So, the council has conflicting resolutions to deal with tomorrow night.

            If you can, please put in one more pitch against wrappping our city
            buses. The most effective thing you can do is come to the meeting
            Tuesday night, register, and say a few words. Or, simply come to the
            building, register in opposition to bus wraps and leave. If you cannot
            come at all, please send an email to all alders expressing your opinion
            on their form at http://www.cityofmadison.com/council/contact.cfm .
            Actually, send them an email even if you are planning on coming.

            Here are the logistics:
            What: City Council Meeting
            When: 6:30 PM, Tuesday, July 1
            Where: Room 201, City-County Building
            210 Martin Luther King, Jr. Boulevard
            Agenda item: currently 94

            Here are the links to the surveys if you wish to see the many comments
            about wrapped buses.

            http://www.cityofmadison.com/metro/wrapsummary.pdf
            http://www.ipetitions.com/petition/metrowraps/signatures.html

            It is very sad that at a time when our city should be encouraging
            ridership, they are making buses uncomfortable to ride. I'm more than a
            little discouraged that metro management and some alders are ignoring
            the feedback of metro customers. However, Alders Satya Rhodes-Conway,
            Alder Michael Verveer and Alder Robbie Webber, have spoken out against
            these wraps at Board of Estimates and Parking and Transportation
            committee meetings.

            This past year an ad hoc committee has been working on how to make metro
            transit sustainable over time. Their number one recommendation: Provide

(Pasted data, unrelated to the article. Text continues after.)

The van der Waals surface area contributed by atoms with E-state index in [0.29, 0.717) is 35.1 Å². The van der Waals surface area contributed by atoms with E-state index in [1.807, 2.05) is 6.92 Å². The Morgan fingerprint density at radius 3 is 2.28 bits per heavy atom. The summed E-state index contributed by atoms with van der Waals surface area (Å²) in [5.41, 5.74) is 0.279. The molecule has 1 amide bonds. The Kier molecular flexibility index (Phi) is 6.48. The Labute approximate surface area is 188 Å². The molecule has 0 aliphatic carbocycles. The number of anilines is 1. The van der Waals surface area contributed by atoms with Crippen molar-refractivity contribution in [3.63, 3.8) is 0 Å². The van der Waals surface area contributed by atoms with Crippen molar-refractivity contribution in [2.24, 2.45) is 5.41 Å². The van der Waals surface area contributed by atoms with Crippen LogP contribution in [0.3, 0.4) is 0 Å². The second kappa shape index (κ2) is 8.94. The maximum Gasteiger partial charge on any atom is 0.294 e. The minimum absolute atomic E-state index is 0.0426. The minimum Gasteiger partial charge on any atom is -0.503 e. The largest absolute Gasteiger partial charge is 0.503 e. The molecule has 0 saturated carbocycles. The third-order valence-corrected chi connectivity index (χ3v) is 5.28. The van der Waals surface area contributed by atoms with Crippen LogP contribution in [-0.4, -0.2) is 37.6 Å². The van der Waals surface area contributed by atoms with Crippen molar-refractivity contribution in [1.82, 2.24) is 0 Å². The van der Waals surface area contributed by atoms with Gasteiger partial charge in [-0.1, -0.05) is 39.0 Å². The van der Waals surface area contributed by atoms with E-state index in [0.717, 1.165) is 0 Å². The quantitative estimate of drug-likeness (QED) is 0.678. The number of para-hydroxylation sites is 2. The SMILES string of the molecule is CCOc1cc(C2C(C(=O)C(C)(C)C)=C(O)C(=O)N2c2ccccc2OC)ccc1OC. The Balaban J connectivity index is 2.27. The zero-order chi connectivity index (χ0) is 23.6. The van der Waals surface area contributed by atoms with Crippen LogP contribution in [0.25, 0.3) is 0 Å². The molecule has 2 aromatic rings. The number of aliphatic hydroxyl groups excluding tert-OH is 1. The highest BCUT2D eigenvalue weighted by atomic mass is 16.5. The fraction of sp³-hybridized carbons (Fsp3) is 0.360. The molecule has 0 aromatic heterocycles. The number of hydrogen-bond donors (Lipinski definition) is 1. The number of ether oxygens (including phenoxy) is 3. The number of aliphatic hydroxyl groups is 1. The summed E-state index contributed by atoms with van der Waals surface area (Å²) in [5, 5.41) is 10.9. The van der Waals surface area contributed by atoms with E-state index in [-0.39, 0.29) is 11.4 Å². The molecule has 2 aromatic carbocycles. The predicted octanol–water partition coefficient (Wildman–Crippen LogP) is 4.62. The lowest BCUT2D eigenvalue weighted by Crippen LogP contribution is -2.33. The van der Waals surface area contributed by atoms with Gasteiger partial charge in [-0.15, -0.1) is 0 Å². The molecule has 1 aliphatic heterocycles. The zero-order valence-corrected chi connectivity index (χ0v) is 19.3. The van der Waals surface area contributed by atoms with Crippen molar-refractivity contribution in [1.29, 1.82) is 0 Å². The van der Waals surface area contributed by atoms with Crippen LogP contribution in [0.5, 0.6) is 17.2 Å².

a positive customer experience. This was completely lost on the
            majority of the members of the Parking and Transportation committee.
            One committee member, when discussing wraps, relayed how her friends
            reported motion sickness. She asked if couldn't Adams Advertising leave
            at least one window unwrapped? I wonder if she even rides the bus. Or
            perhaps the bus she takes only has one person.

            I hope to see you Tuesday!

            David Waugh
            1213 East Mifflin Street
            Madison, WI
            251-7713



          • David Waugh
            The Rhodes-Conway amendment failed. The 20 full wrap original passed. These things are here to stay. David Waugh
            Message 5 of 9 , Jul 1, 2008
            • 0 Attachment
              The Rhodes-Conway amendment failed. The 20 full wrap original passed.
              These things are here to stay.

              David Waugh

              Michael Jacob wrote:
              >
              > Hi Rich, et al,
              >
              > I believe Alder Rhodes-Conway's compromise has ZERO full wraps, 20
              > half wraps (which could cover the driver side only), 20 wraps that
              > cover some but not all windows, and an unlimited number of "wraps"
              > that don't cover any windows. So no longer would any rider who has